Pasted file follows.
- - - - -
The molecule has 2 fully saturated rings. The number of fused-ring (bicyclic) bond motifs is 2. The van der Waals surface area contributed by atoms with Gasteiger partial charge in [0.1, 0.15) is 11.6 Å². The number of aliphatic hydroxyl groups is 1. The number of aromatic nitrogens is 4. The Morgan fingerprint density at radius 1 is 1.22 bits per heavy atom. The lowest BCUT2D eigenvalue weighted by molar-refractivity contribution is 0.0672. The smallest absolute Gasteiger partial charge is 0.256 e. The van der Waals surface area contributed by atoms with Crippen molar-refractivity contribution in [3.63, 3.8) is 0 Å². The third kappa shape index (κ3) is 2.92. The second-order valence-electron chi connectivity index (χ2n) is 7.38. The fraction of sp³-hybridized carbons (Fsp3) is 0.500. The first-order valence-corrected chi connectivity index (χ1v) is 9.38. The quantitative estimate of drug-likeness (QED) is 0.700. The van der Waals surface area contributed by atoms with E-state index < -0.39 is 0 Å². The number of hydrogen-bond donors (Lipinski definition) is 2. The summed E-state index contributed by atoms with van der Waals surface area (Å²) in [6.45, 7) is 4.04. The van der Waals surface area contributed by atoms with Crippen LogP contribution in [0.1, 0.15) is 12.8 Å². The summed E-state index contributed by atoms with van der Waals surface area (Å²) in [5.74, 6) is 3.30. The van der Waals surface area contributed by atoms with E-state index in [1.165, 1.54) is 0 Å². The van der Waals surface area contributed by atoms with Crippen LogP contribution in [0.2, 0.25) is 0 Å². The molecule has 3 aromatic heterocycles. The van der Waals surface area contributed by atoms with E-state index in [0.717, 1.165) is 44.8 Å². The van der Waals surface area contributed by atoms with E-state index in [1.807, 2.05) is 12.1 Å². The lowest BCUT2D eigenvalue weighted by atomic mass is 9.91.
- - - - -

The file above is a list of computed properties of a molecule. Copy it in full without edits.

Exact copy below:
The molecule has 2 fully saturated rings. The number of fused-ring (bicyclic) bond motifs is 2. The van der Waals surface area contributed by atoms with Gasteiger partial charge in [0.1, 0.15) is 11.6 Å². The number of aliphatic hydroxyl groups is 1. The number of aromatic nitrogens is 4. The Morgan fingerprint density at radius 1 is 1.22 bits per heavy atom. The lowest BCUT2D eigenvalue weighted by molar-refractivity contribution is 0.0672. The smallest absolute Gasteiger partial charge is 0.256 e. The van der Waals surface area contributed by atoms with Crippen molar-refractivity contribution in [3.63, 3.8) is 0 Å². The third kappa shape index (κ3) is 2.92. The second-order valence-electron chi connectivity index (χ2n) is 7.38. The fraction of sp³-hybridized carbons (Fsp3) is 0.500. The first-order valence-corrected chi connectivity index (χ1v) is 9.38. The quantitative estimate of drug-likeness (QED) is 0.700. The van der Waals surface area contributed by atoms with E-state index < -0.39 is 0 Å². The number of hydrogen-bond donors (Lipinski definition) is 2. The summed E-state index contributed by atoms with van der Waals surface area (Å²) in [6.45, 7) is 4.04. The van der Waals surface area contributed by atoms with Crippen LogP contribution in [0.1, 0.15) is 12.8 Å². The summed E-state index contributed by atoms with van der Waals surface area (Å²) in [5.74, 6) is 3.30. The van der Waals surface area contributed by atoms with E-state index in [1.165, 1.54) is 0 Å². The van der Waals surface area contributed by atoms with Crippen LogP contribution in [0.2, 0.25) is 0 Å². The molecule has 3 aromatic heterocycles. The van der Waals surface area contributed by atoms with E-state index in [0.717, 1.165) is 44.8 Å². The van der Waals surface area contributed by atoms with E-state index in [1.807, 2.05) is 12.1 Å². The lowest BCUT2D eigenvalue weighted by atomic mass is 9.91.